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[371] Lansdowne's to a great concert. . . . . I could not stop in the concert-room, it was like a steam-bath; but the Queen of Holland was there, sundry other high-mightinesses, and abundance of ladies and old gentlemen, like Lord Glenelg, Lord Monteagle, Lord Lyndhurst, and not a few more, who seemed to thrive in it like hot-house plants. Many others—of whom I was one—stayed in the outer rooms, where were the charming Lady Shelburne, Sir Edmund Head, Sir Henry Holland, and a plenty more people whom it was agreeable to talk to. . . . .

July 17.—When I despatched my letters to you this morning, giving an account of my travel's history down to that moment, I was beginning a regular London day, which I have now just finished at one A. M., without so much fatigue as to prevent me from writing you at least a page. I always do before I go to bed, as I do not think I could go quietly to sleep else, or have a good night. I began at the British Museum three or four hours work, and very interesting work, too, from which I came home with a good many notes, and very dirty hands, from turning over curious old Spanish books. When I had washed and put myself in order I went to Lady Chatterton's, a lady who has written a book about the South of France, and collects a certain portion of fashionable and literary society at her house to hear music and eat ices, drink tea, and talk, from four to six or seven. . . . . Harness was there, Harriet Hosmer, Sir Gardiner Wilkinson, ‘Faust’ Hayward, Barlow, Lady Becher, etc. But I went late and came away early. . . . .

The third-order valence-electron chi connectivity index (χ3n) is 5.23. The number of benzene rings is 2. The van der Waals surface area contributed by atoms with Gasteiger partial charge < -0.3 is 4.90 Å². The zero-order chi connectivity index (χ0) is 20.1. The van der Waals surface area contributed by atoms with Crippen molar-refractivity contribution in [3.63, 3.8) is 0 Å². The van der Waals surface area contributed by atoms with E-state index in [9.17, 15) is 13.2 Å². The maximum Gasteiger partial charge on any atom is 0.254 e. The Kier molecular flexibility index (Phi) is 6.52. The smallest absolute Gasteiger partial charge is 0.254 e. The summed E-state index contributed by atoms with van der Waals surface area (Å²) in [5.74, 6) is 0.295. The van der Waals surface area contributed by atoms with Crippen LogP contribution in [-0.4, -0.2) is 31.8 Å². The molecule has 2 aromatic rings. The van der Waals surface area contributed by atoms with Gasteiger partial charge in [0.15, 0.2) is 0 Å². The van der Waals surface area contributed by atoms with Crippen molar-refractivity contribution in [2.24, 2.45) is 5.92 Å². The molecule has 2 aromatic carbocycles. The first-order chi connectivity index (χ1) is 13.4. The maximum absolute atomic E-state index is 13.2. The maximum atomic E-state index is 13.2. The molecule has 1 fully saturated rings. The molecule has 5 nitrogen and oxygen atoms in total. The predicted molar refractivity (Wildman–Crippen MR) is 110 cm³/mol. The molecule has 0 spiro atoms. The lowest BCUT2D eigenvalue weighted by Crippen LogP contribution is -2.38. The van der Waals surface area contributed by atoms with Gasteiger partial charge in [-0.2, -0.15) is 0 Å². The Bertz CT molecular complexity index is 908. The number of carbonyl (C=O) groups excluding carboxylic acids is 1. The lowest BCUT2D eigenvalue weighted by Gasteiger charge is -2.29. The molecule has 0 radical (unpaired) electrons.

My dinner was at Lord Wensleydale's, where we had Murchison, Lord Caernarvon, the Bishop of London,—very agreeable,—the Laboucheres, Edward Ellice, Lord Brougham, Lady Ebrington, etc. I talked before dinner with Lord Brougham, who seems to grow old as fast as anybody I meet, and who is said to have shown symptoms of age in a speech to-day. . . . .

It was so pleasant that I forgot myself and stayed too late, so that I did not arrive at Senior's, to a musical party, till considerably after eleven o'clock. There I talked a long time with Lord Hatherton, who has just had a day or two from Tocqueville, and who—as well as Lady Hatherton—seemed to share the general admiration he has inspired during his visit here. . . . .

July 18.—Milnes called for me in his open carriage at ten, and we drove through the beautiful country—which is found on almost all sides of London—to Twickenham, for a breakfast at the Duc d'aumale's. His place is called Orleans House, and is one of those rich old places that abound in England. It was once occupied by his

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